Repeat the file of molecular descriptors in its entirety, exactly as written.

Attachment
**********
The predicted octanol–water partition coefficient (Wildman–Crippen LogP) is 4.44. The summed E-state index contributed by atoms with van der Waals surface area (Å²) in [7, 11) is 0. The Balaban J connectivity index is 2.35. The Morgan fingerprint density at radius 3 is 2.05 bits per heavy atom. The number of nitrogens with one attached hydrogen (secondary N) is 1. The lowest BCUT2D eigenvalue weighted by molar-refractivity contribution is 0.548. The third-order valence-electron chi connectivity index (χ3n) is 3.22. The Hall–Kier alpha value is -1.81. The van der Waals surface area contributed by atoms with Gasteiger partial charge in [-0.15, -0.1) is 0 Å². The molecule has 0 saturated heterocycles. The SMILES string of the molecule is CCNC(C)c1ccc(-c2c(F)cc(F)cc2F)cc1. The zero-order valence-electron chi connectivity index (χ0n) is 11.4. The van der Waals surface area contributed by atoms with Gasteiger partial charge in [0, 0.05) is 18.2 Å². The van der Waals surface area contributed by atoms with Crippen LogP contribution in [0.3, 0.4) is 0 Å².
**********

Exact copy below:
The predicted octanol–water partition coefficient (Wildman–Crippen LogP) is 4.44. The summed E-state index contributed by atoms with van der Waals surface area (Å²) in [7, 11) is 0. The Balaban J connectivity index is 2.35. The Morgan fingerprint density at radius 3 is 2.05 bits per heavy atom. The number of nitrogens with one attached hydrogen (secondary N) is 1. The lowest BCUT2D eigenvalue weighted by molar-refractivity contribution is 0.548. The third-order valence-electron chi connectivity index (χ3n) is 3.22. The Hall–Kier alpha value is -1.81. The van der Waals surface area contributed by atoms with Gasteiger partial charge in [-0.15, -0.1) is 0 Å². The molecule has 0 saturated heterocycles. The SMILES string of the molecule is CCNC(C)c1ccc(-c2c(F)cc(F)cc2F)cc1. The zero-order valence-electron chi connectivity index (χ0n) is 11.4. The van der Waals surface area contributed by atoms with Gasteiger partial charge in [0, 0.05) is 18.2 Å². The van der Waals surface area contributed by atoms with Crippen LogP contribution in [0.3, 0.4) is 0 Å².